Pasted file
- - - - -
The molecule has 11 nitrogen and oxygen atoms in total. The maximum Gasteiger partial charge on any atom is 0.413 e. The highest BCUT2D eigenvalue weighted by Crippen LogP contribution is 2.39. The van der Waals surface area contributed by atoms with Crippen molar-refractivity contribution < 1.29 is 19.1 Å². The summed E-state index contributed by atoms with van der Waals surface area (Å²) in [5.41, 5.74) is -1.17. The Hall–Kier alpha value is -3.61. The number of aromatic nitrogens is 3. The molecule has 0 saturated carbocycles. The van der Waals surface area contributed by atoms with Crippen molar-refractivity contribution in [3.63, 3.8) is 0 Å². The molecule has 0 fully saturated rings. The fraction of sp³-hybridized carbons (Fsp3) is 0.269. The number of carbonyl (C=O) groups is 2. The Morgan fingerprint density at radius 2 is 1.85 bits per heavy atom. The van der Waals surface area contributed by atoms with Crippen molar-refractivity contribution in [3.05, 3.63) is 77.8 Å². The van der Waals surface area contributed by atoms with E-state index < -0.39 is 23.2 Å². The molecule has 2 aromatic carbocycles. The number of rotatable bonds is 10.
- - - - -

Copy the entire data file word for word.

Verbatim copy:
The molecule has 11 nitrogen and oxygen atoms in total. The maximum Gasteiger partial charge on any atom is 0.413 e. The highest BCUT2D eigenvalue weighted by Crippen LogP contribution is 2.39. The van der Waals surface area contributed by atoms with Crippen molar-refractivity contribution < 1.29 is 19.1 Å². The summed E-state index contributed by atoms with van der Waals surface area (Å²) in [5.41, 5.74) is -1.17. The Hall–Kier alpha value is -3.61. The number of aromatic nitrogens is 3. The molecule has 0 saturated carbocycles. The van der Waals surface area contributed by atoms with Crippen molar-refractivity contribution in [3.63, 3.8) is 0 Å². The molecule has 0 fully saturated rings. The fraction of sp³-hybridized carbons (Fsp3) is 0.269. The number of carbonyl (C=O) groups is 2. The Morgan fingerprint density at radius 2 is 1.85 bits per heavy atom. The van der Waals surface area contributed by atoms with Crippen molar-refractivity contribution in [3.05, 3.63) is 77.8 Å². The van der Waals surface area contributed by atoms with E-state index < -0.39 is 23.2 Å². The molecule has 2 aromatic carbocycles. The number of rotatable bonds is 10.